Indie Publishing Has Come a Long Way
Gather ‘round dear readers!
Curl up by the fire and listen as I tell you a tale…
Sweet reader, do you remember ‘print on demand’ books?’
Some of you smile, but the kids don’t know what I’m talking about.
They live a charmed life with their internet and their YouTunes and their video iPods.
Us veteran writers had to walk 200 miles in bare feet to the nearest quill store to scribble our books onto papyrus…
For the youngin’s who don’t know of which I speak, listen as I tell tale of the dark times.
There was once a time when writers would risk hundreds of dollars and countless sense to write and self publish a book.
Back then you had to pay to have it printed, bound, then posted to your physical address.
First came the writing.
Hundreds of hours spent staring at a flickering monitor.
Microsoft Word 95 blared hospital white into your eyes. Clickitt danced maddeningly in the corner of your eyeline.
“No I don’t need anything! Buzz off!”
Once the book was written it would be uploaded page by page, then formatted into a theoretical book design.
I say theoretical, because you needed to order a proof-copy that would be sent to your house.
This would arrive within a couple weeks for your proofing pleasure.
You would then inspect the book and make sure it measured up to your low-as-the-floor standards before clicking Approve on the site.
A cover for your book would need to be made. You could do it yourself, or pay a professional.
If you wanted, you could choose one of the designs the ‘print on demand’ (POD) service had in storage.
They ranged from horrifyingly stretched stock images, to plain black.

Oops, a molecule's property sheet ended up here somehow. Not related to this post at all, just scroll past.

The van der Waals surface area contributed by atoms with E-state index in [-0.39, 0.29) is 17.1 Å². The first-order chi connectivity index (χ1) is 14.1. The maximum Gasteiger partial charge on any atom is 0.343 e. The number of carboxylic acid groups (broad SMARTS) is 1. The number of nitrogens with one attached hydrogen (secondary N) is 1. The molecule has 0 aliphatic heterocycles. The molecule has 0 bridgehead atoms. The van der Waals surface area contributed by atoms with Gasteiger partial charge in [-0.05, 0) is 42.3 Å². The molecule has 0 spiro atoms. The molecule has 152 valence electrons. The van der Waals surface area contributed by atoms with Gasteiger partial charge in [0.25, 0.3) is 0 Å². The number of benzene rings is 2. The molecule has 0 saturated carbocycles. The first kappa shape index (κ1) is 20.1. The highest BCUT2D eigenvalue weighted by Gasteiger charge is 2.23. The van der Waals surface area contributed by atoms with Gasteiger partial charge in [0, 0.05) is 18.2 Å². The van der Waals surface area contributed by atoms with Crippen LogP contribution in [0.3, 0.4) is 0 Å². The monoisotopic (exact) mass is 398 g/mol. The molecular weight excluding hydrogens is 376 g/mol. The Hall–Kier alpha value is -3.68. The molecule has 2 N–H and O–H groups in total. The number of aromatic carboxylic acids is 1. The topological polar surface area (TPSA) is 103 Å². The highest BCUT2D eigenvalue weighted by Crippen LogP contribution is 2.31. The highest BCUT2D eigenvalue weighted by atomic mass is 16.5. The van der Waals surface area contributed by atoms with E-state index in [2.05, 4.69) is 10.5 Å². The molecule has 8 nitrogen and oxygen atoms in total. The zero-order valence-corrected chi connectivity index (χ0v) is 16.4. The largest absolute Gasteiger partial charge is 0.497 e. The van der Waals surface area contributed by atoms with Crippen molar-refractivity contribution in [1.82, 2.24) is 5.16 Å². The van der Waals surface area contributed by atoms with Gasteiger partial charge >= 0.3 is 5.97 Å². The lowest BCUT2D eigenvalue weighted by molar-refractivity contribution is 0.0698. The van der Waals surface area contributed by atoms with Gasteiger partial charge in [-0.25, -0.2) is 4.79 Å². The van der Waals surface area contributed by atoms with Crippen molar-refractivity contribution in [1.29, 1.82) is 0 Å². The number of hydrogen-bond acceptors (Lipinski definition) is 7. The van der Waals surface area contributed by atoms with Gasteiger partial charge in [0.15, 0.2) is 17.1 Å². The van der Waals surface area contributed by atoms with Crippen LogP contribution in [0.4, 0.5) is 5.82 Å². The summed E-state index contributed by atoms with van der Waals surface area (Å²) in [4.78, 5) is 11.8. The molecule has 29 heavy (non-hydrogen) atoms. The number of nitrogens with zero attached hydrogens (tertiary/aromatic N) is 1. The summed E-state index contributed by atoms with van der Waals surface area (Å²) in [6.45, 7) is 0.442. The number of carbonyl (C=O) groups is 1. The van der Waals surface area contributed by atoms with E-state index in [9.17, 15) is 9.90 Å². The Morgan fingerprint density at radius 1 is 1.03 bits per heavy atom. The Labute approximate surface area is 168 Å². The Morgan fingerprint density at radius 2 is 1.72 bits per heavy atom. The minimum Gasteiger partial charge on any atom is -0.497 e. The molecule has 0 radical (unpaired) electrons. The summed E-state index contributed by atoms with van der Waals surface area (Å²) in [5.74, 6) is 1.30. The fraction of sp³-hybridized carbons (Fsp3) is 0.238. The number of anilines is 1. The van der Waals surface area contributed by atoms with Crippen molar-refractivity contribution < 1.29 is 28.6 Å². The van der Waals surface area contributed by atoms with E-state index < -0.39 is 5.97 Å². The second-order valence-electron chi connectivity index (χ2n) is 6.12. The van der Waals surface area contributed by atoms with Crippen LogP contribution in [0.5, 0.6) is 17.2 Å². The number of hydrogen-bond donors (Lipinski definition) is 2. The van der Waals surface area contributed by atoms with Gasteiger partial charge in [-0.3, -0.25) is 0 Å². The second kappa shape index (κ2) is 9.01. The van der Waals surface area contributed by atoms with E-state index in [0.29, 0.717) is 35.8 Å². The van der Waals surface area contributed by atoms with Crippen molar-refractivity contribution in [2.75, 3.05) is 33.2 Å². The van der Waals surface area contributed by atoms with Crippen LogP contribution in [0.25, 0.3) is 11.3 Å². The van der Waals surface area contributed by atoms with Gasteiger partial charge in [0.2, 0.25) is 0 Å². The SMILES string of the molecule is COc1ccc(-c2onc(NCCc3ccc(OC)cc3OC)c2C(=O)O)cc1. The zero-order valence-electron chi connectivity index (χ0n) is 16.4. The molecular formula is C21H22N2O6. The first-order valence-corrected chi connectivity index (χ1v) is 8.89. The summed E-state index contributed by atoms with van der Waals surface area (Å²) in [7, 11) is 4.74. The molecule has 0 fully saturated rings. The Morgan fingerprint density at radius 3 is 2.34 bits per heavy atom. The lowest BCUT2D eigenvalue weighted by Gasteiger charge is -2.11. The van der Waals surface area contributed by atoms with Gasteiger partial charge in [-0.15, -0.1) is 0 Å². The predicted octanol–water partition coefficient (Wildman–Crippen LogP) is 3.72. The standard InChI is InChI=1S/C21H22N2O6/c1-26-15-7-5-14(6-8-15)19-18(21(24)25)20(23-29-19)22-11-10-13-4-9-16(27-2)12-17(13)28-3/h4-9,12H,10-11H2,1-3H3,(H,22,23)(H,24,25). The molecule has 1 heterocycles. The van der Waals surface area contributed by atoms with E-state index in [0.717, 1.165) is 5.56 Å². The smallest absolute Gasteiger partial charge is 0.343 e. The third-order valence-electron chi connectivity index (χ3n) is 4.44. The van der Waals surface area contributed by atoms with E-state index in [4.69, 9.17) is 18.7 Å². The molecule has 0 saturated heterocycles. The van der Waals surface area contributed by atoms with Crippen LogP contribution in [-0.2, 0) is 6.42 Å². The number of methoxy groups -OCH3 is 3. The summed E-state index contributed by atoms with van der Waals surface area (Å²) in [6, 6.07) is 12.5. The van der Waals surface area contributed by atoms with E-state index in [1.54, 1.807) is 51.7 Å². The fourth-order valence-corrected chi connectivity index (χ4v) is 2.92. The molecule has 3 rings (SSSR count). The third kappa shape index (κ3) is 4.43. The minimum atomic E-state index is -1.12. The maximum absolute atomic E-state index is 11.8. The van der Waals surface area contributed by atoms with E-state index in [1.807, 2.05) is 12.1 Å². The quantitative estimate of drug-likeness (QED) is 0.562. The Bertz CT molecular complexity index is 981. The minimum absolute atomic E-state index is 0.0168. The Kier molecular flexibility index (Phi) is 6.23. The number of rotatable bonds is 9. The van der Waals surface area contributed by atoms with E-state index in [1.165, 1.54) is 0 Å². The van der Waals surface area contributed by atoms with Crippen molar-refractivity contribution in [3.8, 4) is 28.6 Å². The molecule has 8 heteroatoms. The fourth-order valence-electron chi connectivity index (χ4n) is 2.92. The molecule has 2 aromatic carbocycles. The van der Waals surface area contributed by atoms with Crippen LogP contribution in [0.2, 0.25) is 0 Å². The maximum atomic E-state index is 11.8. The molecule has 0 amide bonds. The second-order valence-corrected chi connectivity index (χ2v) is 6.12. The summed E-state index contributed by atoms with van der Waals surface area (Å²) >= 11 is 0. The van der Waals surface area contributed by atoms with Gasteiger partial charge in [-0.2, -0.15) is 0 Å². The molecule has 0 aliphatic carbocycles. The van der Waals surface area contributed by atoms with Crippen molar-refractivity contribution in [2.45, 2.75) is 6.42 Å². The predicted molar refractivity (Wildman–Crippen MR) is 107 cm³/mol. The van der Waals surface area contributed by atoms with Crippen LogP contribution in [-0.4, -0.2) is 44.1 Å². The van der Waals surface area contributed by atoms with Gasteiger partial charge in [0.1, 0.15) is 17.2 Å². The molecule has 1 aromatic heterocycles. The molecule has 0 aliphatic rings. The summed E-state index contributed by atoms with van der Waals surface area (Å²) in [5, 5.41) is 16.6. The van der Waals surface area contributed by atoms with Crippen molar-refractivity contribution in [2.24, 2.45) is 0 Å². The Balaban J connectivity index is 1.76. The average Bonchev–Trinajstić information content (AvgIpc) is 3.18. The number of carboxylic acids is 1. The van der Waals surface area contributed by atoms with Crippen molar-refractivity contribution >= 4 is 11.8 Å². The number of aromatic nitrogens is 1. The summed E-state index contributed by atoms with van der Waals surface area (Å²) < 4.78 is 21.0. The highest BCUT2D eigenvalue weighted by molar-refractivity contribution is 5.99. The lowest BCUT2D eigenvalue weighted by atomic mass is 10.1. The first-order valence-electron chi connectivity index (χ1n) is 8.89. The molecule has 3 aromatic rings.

Once your book was ready and the proof approved, it was time to order.
Back in those days, dozens or even hundreds of copies would be ordered by eager writers looking to make their mark on the world.
POD websites offered deals on bulk orders that would increase in value per dollar spent.
Some services would also bundle in professional editing and even industry contacts.
If the writer was willing and able to part with their credit card, the sky was truly the limit for exploitation possibilities.
Once ordered, writers would wait eagerly by the front door for weeks on end, hoping to catch a glimpse of their creation.
After having arrived, POD books would stack neatly in packing boxes, side by side but not symmetrical.
These monstrosities were cut crudely by careless machines, each one a slightly different shape to the other.
Pages would jut out in weird triangles, others would fall out entirely.
These strange, unnatural pages prompted the first round of cuts.
The second round of cuts would be made carefully.
Each book had to be quickly skimmed for mistakes.
Some pages were missing print, others were folded harshly down the middle. Still others would be printed entirely in black.
Those books would be set aside, but never forgotten.
It was so difficult to bring yourself to throw out these Frankenstein’s monsters. They were ugly, but they were still your babies.